Kevin decided to share a story about biology class at this juncture. He recounted a time he was counting fruit flies on a petri dish when he found a clear, white fruit fly instead of the typical black ones. He notified the teacher, who taught him this unique find was “an anomaly.”

According to Kevin, Robert G. was an anomaly. Although he was in a tough business that should’ve wiped him out, he survived. Kevin advised that Robert G. not raise money nor give up equity. Instead, he should just be a happy fruit fly and, with that, Kevin was out.

This left only Daymond in the tank. He too said he had a different vision for Geek Chic. Daymond also confessed he wasn’t sure if he could “ride with” the geek angle of the company. However, he couldn’t help but love the product and Robert G.’s management of the company.

For this reason, Daymond offered $200,000 for 25% equity. Robert G. said his original offer of 5% equity had already factored in the value of having a shark, and therefore he felt 25% equity was too much. He countered with $500,000 for 15% equity.

Robert H. clarified that Robert G., in his counter, had essentially raised the valuation from $2 million to $3.3 million. Robert G. confirmed, and claimed he still felt this was a low-ball valuation compared to what he truly believed his company to be worth.

Daymond accused Robert G. of showing a “character flaw” with this absurd counter offer. Meanwhile, Robert H. just wanted to know if Robert G. was actually considering Daymond’s offer. Robert G. said he was not considering it, and felt his counter was more in line with what he wanted.

Daymond said that he had to stay firm at $200,000 for 25% equity, as he needed to be compensated appropriately for his time. Robert G. said 25% equity was still too much to give up. However, Robert H. out of nowhere chimed in and told Robert G., “I’ll give you more cash.”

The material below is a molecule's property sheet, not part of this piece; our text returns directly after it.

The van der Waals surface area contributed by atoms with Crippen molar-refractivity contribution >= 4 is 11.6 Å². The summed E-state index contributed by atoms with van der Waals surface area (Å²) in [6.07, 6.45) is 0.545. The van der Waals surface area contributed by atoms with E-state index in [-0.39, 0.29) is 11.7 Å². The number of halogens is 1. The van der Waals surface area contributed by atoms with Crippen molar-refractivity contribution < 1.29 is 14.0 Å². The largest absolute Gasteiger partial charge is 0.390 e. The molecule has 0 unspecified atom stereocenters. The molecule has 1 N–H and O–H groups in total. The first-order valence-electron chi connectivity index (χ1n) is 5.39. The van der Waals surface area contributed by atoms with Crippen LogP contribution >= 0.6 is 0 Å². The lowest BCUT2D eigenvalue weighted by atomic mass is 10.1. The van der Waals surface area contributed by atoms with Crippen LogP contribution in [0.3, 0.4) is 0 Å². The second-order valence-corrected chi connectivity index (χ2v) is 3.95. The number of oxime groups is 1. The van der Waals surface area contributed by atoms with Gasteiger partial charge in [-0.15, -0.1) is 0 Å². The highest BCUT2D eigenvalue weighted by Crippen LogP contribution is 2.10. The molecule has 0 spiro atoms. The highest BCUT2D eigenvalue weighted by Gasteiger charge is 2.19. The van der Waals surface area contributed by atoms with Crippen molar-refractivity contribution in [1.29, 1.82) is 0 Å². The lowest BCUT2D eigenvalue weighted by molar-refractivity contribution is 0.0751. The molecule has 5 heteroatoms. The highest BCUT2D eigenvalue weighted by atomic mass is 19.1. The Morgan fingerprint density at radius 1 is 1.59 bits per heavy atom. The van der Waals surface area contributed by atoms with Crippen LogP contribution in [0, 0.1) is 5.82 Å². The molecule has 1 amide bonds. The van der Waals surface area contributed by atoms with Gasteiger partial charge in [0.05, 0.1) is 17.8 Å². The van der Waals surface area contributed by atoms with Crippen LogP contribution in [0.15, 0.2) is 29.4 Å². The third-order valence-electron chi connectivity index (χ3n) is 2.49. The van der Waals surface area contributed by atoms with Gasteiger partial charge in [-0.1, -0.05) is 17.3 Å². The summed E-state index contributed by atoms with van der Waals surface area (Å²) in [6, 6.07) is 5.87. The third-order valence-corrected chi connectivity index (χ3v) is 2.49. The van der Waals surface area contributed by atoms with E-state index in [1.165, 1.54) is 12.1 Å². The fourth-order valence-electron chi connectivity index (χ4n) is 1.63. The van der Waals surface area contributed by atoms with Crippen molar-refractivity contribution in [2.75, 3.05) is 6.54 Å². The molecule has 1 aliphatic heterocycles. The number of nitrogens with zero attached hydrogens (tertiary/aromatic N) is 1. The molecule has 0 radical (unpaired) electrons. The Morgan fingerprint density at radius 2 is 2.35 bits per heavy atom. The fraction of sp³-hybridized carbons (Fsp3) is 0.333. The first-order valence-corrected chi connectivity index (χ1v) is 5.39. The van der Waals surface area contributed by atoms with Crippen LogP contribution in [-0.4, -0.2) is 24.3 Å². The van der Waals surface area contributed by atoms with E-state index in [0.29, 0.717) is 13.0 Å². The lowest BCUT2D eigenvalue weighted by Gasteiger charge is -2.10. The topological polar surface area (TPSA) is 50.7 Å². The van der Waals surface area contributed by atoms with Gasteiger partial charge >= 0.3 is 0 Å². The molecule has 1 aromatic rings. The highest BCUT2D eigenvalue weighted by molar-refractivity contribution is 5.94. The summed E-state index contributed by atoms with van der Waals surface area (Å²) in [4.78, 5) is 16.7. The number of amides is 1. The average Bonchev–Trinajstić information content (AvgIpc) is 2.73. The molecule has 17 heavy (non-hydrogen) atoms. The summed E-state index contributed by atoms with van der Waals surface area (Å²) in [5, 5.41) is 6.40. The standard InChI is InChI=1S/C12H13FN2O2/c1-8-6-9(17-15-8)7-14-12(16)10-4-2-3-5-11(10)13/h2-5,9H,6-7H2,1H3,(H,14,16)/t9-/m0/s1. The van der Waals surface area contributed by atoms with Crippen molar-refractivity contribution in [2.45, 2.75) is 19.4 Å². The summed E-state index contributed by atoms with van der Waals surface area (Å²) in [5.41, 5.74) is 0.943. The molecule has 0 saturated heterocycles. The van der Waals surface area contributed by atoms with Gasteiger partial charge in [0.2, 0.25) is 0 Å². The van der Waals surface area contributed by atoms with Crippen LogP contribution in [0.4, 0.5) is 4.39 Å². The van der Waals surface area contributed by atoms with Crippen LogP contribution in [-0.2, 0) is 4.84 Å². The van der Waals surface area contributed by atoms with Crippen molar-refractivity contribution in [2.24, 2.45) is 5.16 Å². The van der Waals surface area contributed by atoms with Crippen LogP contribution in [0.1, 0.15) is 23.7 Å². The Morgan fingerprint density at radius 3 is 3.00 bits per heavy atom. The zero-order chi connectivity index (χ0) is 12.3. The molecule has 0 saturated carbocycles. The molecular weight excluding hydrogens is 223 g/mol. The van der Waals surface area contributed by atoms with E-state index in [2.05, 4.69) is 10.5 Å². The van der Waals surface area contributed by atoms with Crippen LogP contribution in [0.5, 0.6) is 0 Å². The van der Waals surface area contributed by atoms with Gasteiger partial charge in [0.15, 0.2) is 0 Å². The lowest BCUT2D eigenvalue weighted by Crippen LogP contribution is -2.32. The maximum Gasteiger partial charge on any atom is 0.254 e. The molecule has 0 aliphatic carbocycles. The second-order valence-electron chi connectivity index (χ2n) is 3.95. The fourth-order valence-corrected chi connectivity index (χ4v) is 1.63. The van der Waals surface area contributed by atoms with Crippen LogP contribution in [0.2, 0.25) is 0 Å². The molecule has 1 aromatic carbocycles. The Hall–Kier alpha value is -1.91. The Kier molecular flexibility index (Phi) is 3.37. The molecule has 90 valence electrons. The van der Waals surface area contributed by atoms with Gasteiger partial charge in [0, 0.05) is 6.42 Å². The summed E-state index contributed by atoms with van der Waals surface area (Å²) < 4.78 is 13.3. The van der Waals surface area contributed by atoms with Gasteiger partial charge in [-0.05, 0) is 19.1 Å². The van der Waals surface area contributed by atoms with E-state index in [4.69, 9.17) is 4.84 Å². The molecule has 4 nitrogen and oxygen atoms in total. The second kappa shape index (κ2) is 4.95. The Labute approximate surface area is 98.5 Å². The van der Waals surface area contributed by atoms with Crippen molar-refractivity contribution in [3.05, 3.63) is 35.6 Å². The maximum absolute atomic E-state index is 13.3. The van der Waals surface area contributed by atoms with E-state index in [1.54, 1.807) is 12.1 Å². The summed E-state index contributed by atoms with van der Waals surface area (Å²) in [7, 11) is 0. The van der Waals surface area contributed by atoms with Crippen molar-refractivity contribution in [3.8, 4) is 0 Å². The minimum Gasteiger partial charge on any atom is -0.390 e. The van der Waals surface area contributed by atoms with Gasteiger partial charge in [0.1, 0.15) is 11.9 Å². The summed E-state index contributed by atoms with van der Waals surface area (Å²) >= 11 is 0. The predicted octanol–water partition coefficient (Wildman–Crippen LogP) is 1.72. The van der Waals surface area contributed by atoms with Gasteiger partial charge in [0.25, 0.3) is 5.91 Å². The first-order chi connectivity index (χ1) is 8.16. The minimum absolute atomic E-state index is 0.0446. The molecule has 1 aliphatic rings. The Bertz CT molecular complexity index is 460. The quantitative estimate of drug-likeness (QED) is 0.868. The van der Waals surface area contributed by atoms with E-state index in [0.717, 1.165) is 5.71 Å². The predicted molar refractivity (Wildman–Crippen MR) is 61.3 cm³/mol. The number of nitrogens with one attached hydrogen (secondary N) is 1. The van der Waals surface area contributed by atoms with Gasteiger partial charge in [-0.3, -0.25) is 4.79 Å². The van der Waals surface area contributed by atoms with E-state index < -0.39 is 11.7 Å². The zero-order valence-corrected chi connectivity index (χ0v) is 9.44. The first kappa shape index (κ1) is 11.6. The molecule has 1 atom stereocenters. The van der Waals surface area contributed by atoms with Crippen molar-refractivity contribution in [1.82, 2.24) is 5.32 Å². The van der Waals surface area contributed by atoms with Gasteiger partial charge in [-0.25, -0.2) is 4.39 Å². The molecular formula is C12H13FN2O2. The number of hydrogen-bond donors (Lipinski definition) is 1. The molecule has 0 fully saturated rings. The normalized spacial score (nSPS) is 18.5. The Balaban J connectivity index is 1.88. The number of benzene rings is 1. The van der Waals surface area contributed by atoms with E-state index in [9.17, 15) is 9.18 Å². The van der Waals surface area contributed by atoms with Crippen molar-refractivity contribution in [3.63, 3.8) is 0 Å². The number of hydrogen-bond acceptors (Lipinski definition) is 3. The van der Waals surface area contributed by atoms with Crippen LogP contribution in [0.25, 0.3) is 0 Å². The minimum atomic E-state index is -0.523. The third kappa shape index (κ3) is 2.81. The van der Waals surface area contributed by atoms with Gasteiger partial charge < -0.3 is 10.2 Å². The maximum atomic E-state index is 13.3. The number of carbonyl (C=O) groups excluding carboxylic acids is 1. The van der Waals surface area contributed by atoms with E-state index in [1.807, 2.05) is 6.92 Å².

Although he was out, Robert H. came back in and offered $300,000 for 25% equity. He said, although his vision for Geek Chic differed from Robert G.’s vision, he felt the product was beautiful and rare.

Daymond accused Robert H. of “jumping in on [his] geek.” Meanwhile, Kevin recapped the two offers on the table, asking Robert G., who he endearingly nicknamed “Peewee the Fruit Fly,” what he planned to do.

Robert G. asked if Daymond would match Robert H.’s offer, but Daymond stayed firm at $200,000. Thus, Robert G. thanked Daymond for the offer, but felt that his refusal to go up in cash combined with his admission that he might not “get” the geek angle meant he was not the right partner for him.

He then turned to Robert H. and said he thought Robert H. was out for good. Robert H. said that anything can happen on Shark Tank. With that, Robert G. accepted Robert H.’s deal for $300,000 in exchange for 25% equity, and the two Roberts joined forces at last! What happened next? Keep reading our Geek Chic update to find out!

As it would turn out, the deal with Robert H. never closed, and growth was too slow to provide Robert G. the cash flow to sustain operations. Eventually, in 2017, Geek Chic went out of business. This will be our final Geek Chic update!

Would you like to learn about the other companies featured on Season 4 Episode 25? Follow the links below!

For even more on companies and products, be sure to stop by our Season 4 Products Page!

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Andrew Smith is the founder and owner of Shark Tank Recap. He is a longtime Shark Tank fan that has been watching it for years and has seen every episode multiple times. His friends know him as the Shark Tank expert, because he can answer any question about the show! His favorite Shark Tank products are Bertello's pizza oven and Bug Bite Thing!